In the summer, the GI Party adopts the slogan, “Every vote will be counted as cast,” over concerns about election manipulation. GI poll watchers are assigned to polling places throughout the county.

On the Aug. 1 Election Day, GI poll watchers assume their posts armed only with whistles. Meanwhile, deputies, some brought in from other counties, begin arriving in McMinn County and also assume positions at the polling places.

“Tensions rise as voting begins,” stated Guy in the brochure.

By midday, huge crowds come out to cast their ballots and observe the tense events of the day. Confrontations occur between deputies and GI poll watchers in both Etowah and Niota.

At 3 p.m., Tom Gillespie, a black voter, is shot while trying to vote at Precinct 11 in Athens. Though Gillespie survived the shooting, rumors of his death cause tensions to rise to a fevered pitch.

At around 4 p.m. during the distraction of Gillespie’s shooting, two Precinct 11 poll watchers break through the glass windows and escape from deputies with their guns drawn. McMinn County Sheriff Pat Mansfield believes he is losing control and orders all ballot boxes to be confiscated and taken to the old McMinn County Jail on White Street as polls close.

At 6 p.m. following a brief meeting, some GIs obtain a truckload of rifles from the National Guard Armory and distribute them around the courthouse square. Others gather men and guns in Athens as the ballot boxes begin arriving at the jail.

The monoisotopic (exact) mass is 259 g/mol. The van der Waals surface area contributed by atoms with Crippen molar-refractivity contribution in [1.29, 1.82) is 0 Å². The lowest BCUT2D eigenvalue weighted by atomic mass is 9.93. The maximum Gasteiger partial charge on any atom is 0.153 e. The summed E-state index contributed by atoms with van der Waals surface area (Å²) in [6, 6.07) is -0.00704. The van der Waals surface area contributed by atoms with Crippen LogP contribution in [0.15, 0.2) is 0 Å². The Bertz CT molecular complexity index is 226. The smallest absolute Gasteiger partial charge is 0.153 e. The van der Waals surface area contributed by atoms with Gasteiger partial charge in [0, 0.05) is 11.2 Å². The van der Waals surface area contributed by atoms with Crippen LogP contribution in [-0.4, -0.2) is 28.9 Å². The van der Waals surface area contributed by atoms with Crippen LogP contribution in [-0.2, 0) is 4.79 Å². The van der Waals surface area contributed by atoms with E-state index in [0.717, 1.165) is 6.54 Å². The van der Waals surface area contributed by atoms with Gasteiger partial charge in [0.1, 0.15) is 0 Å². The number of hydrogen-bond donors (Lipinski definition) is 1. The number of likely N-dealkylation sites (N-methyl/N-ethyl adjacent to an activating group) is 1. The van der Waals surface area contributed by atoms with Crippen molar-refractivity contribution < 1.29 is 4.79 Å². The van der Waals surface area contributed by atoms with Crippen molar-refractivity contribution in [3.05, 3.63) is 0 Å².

By 8 p.m., the GIs develop a plan to position themselves on the hillside across from the jail and demand the ballot boxes be surrendered.

Between 9 and 10 p.m., three GIs looking at cars in front of the jail are fired upon by deputies. The GIs return gunfire from the hillside for about an hour. Power lines are shot down in the crossfire and the jail went dark. There are several people inside the jail who are wounded.

Between 10 p.m. and midnight, sporadic gunfire, insults, and threats continue from both sides. The Mansfield faction attempts to contact then-Gov. Jim McCord for help from the National Guard, but the calls go unanswered.

After midnight as occasional gunfire continues and ladies arrive with snacks for the GIs, deputies are observed escaping from the back of the jail, but no ballot boxes are seen. Demands for surrender continue.

At about 3 a.m., GI supporters from Meigs County arrive with dynamite. After a second charge is detonated under the porch of the jail, the deputies surrender to the GIs.

“For a few moments, things are critical: Calls are made to hang the men, and one deputy has his throat cut,” explained Guy. “Several are beaten before being locked in cells. But, an impassioned speech by Attorney Ralph Duggan calms the crowd.”

Between Aug. 2-6, the GIs assume control of the county and patrol the streets, while rumors of a Polk County invasion are proven untrue. During a meeting at the courthouse, a three-man provisional government is formed until the election results can be confirmed. Once all votes are counted, all GI candidates are declared winners. The new officials take office and the “healing begins,” according to Guy’s account.

The McMinn County Living Heritage Museum is open Tuesday through Friday, from 10 a.m. to 5 p.m. each day, and on Saturday, from 10 a.m. to 4 p.m.

For more information on this or any other program or exhibit at the museum, call 745-0329 or visit www.livingheritagemuseum.org